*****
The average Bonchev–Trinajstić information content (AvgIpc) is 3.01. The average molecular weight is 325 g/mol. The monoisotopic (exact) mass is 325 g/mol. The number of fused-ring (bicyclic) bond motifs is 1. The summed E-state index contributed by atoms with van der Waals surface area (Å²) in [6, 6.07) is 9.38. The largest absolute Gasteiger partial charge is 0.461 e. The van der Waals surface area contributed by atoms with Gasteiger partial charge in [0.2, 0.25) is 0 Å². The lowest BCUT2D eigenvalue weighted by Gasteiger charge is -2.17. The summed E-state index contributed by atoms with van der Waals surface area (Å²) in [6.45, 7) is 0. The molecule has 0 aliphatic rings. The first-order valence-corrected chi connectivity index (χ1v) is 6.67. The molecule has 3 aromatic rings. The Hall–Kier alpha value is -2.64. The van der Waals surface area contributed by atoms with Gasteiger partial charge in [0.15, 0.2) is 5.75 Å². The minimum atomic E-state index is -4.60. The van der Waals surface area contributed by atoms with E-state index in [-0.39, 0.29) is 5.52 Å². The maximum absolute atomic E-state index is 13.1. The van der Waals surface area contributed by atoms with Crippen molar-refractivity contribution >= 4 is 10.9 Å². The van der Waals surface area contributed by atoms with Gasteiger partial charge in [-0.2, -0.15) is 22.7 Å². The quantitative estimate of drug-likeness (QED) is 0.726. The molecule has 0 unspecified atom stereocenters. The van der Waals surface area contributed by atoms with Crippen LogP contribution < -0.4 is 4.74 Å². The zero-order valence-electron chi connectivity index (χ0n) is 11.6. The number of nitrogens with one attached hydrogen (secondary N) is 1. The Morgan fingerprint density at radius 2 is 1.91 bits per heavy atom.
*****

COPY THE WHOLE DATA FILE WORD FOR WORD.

The average Bonchev–Trinajstić information content (AvgIpc) is 3.01. The average molecular weight is 325 g/mol. The monoisotopic (exact) mass is 325 g/mol. The number of fused-ring (bicyclic) bond motifs is 1. The summed E-state index contributed by atoms with van der Waals surface area (Å²) in [6, 6.07) is 9.38. The largest absolute Gasteiger partial charge is 0.461 e. The van der Waals surface area contributed by atoms with Gasteiger partial charge in [0.2, 0.25) is 0 Å². The lowest BCUT2D eigenvalue weighted by Gasteiger charge is -2.17. The summed E-state index contributed by atoms with van der Waals surface area (Å²) in [6.45, 7) is 0. The molecule has 0 aliphatic rings. The first-order valence-corrected chi connectivity index (χ1v) is 6.67. The molecule has 3 aromatic rings. The Hall–Kier alpha value is -2.64. The van der Waals surface area contributed by atoms with Gasteiger partial charge in [0.15, 0.2) is 5.75 Å². The minimum atomic E-state index is -4.60. The van der Waals surface area contributed by atoms with E-state index in [-0.39, 0.29) is 5.52 Å². The maximum absolute atomic E-state index is 13.1. The van der Waals surface area contributed by atoms with Crippen molar-refractivity contribution >= 4 is 10.9 Å². The van der Waals surface area contributed by atoms with Gasteiger partial charge in [-0.2, -0.15) is 22.7 Å². The quantitative estimate of drug-likeness (QED) is 0.726. The molecule has 0 unspecified atom stereocenters. The van der Waals surface area contributed by atoms with Crippen LogP contribution < -0.4 is 4.74 Å². The zero-order valence-electron chi connectivity index (χ0n) is 11.6. The number of nitrogens with one attached hydrogen (secondary N) is 1. The Morgan fingerprint density at radius 2 is 1.91 bits per heavy atom.